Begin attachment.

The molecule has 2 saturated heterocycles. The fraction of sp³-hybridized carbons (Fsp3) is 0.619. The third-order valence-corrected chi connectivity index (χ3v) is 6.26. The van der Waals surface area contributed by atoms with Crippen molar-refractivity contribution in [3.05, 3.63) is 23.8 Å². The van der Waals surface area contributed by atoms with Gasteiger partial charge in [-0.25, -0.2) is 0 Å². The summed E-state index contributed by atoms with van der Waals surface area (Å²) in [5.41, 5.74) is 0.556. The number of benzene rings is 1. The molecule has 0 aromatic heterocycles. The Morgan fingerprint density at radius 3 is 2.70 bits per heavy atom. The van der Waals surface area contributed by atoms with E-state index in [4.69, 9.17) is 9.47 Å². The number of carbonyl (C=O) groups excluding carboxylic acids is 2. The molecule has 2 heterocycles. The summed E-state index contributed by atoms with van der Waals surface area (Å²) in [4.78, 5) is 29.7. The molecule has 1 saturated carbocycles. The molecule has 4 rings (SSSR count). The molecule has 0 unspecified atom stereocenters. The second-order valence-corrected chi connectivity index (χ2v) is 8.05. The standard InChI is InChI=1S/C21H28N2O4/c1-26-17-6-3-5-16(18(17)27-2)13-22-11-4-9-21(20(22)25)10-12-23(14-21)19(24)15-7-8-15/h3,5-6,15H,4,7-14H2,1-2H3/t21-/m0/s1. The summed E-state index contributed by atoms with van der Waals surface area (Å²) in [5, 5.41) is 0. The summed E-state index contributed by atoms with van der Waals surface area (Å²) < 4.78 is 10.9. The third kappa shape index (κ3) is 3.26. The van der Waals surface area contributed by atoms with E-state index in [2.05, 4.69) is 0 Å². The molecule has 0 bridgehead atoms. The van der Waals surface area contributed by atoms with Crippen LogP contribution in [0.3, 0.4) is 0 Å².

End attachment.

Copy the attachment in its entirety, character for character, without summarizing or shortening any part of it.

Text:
The molecule has 2 saturated heterocycles. The fraction of sp³-hybridized carbons (Fsp3) is 0.619. The third-order valence-corrected chi connectivity index (χ3v) is 6.26. The van der Waals surface area contributed by atoms with Crippen molar-refractivity contribution in [3.05, 3.63) is 23.8 Å². The van der Waals surface area contributed by atoms with Gasteiger partial charge in [-0.25, -0.2) is 0 Å². The summed E-state index contributed by atoms with van der Waals surface area (Å²) in [5.41, 5.74) is 0.556. The number of benzene rings is 1. The molecule has 0 aromatic heterocycles. The Morgan fingerprint density at radius 3 is 2.70 bits per heavy atom. The van der Waals surface area contributed by atoms with E-state index in [4.69, 9.17) is 9.47 Å². The number of carbonyl (C=O) groups excluding carboxylic acids is 2. The molecule has 2 heterocycles. The summed E-state index contributed by atoms with van der Waals surface area (Å²) in [4.78, 5) is 29.7. The molecule has 1 saturated carbocycles. The molecule has 4 rings (SSSR count). The molecule has 0 unspecified atom stereocenters. The second-order valence-corrected chi connectivity index (χ2v) is 8.05. The standard InChI is InChI=1S/C21H28N2O4/c1-26-17-6-3-5-16(18(17)27-2)13-22-11-4-9-21(20(22)25)10-12-23(14-21)19(24)15-7-8-15/h3,5-6,15H,4,7-14H2,1-2H3/t21-/m0/s1. The summed E-state index contributed by atoms with van der Waals surface area (Å²) in [5, 5.41) is 0. The summed E-state index contributed by atoms with van der Waals surface area (Å²) < 4.78 is 10.9. The third kappa shape index (κ3) is 3.26. The van der Waals surface area contributed by atoms with E-state index in [2.05, 4.69) is 0 Å². The molecule has 0 bridgehead atoms. The van der Waals surface area contributed by atoms with Crippen LogP contribution in [0.3, 0.4) is 0 Å².